The trailer for Holmes and Watson has recently appeared online. No-one was expecting this Will Ferrell and John C. Reilly comedy to be reverential.
Yet fans of Sir Arthur Conan Doyle’s master detective may be surprised to see Sherlock accidentally releasing a swarm of killer bees, or knocking Queen Victoria out cold while grabbing a selfie.
Odd behavior for a supposed genius to be sure, but Sherlock has received some strange treatments over the decades.
Like any cultural figure, he’s been lampooned. He’s also been pitted against some unearthly opponents and sent to some truly other dimensions.
Here are 5 key examples of alternative takes on Sherlock Holmes. By the way that loud whirring noise is the sound of Doyle spinning in his grave…
5. Spoof Sherlock
Holmes and Watson isn’t the first comedic version of the Great Detective. Ferrell and Reilly are a well-known double act, but back in 1978 British establishment-baiters Peter Cook and Dudley Moore threw their deerstalkers into the ring for an adaptation of The Hound of the Baskervilles.
Directed by Paul Morrissey, the project was an ill-advised slapstick romp which featured Cook and Moore adopting over the top accents.
In the 1993 book The Films of Paul Morrissey by Maurice Yacowar, the helmer looked back with regret.
He thought it was “the only film I ever made reluctantly… I lost control over it at the very beginning when it was suggested that the two main actors each write a section of the film.”
The pair may have been celebrated wits, but their approach to Conan Doyle left critics with a head-scratching mystery not even Holmes could solve.
4. Senior Sherlock
Sherlock was a dynamo but there was no way he could go on forever. So, Conan Doyle relocated him from London to Sussex for his retirement, where he cultivated bees.
This period was dramatized in 2015 for the movie Mr. Holmes, starring Ian McKellen.
It depicted the character as a man rather than a superhuman, with the onset of old age affecting his faculties when a mystery is thrown into the mix.
McKellen saw the production, based on the novel A Slight Trick of the Mind by Mitch Cullin, as delving beyond the mind of Holmes. In an interview for the Guardian, he said, “the film turns out to be about old age, about the possibility of it never being too late to find out about yourself. That has nothing to do with Sherlock Holmes, really – that’s to do with life.”
3. Sherlock, Monster Hunter
The character’s fog-bound adventures in Victorian London had Holmes up against criminals of every variety. But authors have often brought him face to face with the unholy, capitalizing on the grim atmosphere of the 19th century.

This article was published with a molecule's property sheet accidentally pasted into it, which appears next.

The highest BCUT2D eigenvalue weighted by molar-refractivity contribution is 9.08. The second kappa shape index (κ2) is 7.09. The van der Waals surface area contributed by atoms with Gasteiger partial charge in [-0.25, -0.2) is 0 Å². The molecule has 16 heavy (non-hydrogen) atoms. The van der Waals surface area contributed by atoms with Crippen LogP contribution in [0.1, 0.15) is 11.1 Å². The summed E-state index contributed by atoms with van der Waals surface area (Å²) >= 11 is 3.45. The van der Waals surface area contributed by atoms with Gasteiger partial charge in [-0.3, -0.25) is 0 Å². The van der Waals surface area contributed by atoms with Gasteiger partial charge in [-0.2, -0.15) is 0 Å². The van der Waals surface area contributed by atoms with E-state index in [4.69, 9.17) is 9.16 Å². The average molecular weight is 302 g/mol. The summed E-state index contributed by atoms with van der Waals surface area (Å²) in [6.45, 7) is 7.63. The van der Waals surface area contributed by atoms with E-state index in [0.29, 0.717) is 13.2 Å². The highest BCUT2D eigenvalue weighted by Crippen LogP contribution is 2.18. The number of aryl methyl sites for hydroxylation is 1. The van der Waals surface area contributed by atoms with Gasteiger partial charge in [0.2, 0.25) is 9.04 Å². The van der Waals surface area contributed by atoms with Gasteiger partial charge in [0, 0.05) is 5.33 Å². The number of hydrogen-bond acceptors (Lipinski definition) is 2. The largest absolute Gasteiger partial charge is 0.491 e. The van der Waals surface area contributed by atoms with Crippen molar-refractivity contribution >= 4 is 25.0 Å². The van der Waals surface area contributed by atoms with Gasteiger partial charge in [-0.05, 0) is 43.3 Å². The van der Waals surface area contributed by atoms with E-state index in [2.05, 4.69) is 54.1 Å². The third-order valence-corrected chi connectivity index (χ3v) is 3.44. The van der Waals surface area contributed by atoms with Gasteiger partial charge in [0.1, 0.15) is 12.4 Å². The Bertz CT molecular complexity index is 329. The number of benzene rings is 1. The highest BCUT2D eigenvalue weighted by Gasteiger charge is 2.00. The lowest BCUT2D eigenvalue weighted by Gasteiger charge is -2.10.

It made sense to pit Sherlock against Count Dracula, first introduced by Bram Stoker in 1897. 81 years later, Loren D.Estleman brought readers The Adventures of the Sanguinary Count (Sherlock Holmes vs. Dracula).
A 2004 interview with Estleman for January Magazine revealed the motives which inspired the tale. He mentioned that “Sherlock Holmes was going through a fresh surge of popularity when I wrote Sherlock Holmes vs. Dracula and Dr. Jekyll and Mr. Holmes, thanks to Nicholas Meyer’s Seven-Per-Cent Solution; but years before, in junior high, I had written and drawn a comic book about Holmes and Dracula. The characters were contemporaries, so the match-ups seemed natural.”
2. Hollywood Sherlock
While Guy Ritchie’s Sherlock Holmes movies are pure blockbuster entertainment, they do give the legendary deducer a radical makeover.
Robert Downey Jr.’s Holmes is a man of action with wild hair and a less than clean-cut appearance.
The character had traditionally been presented with deerstalker and pipe, though this was an artist’s invention. For Ritchie, the idea was taking what was in the stories and delivering visual interpretation audiences hadn’t expected.
In a 2009 interview for the website Indie London, the director said he was “invested in Sherlock Holmes as a child, so I really had a strong visual sense of who I thought Sherlock Holmes should be. Not only that, I hadn’t seen any other productions, unlike most people. I had no visual reference other than what I’d knocked up in my mind.”
1. Sci-fi Sherlock
Holmes has had various incarnations on the small screen, from Douglas Wilmer to Benedict Cumberbatch.
Some have been eccentric, but for sheer novelty, the standout has to be Star Trek’s Mr.Data as a silver-skinned super sleuth.
The Star Trek: The Next Generation episode Elementary My Dear Data was set on the Enterprise’s infamous holodeck, transporting the characters back to Victorian London in a computer simulation.
A 2016 look back for StarTrek.com described the production, writing that “Director Rob Bowman shot it inventively, lending it tremendous visual appeal, all of which was complemented by Robert Blackman’s colorful costumes, as well as the impressive Victorian sets, and, of course, the fun performances.”
No doubt by the time something like a holodeck is invented, Sherlock Holmes will still be in the public eye. He continues to be brought to life by moviemakers, playwrights and even amateur authors, thanks to the loose copyright situation on the property. Perhaps the Great Detective’s wildest exploits have yet to be chronicled…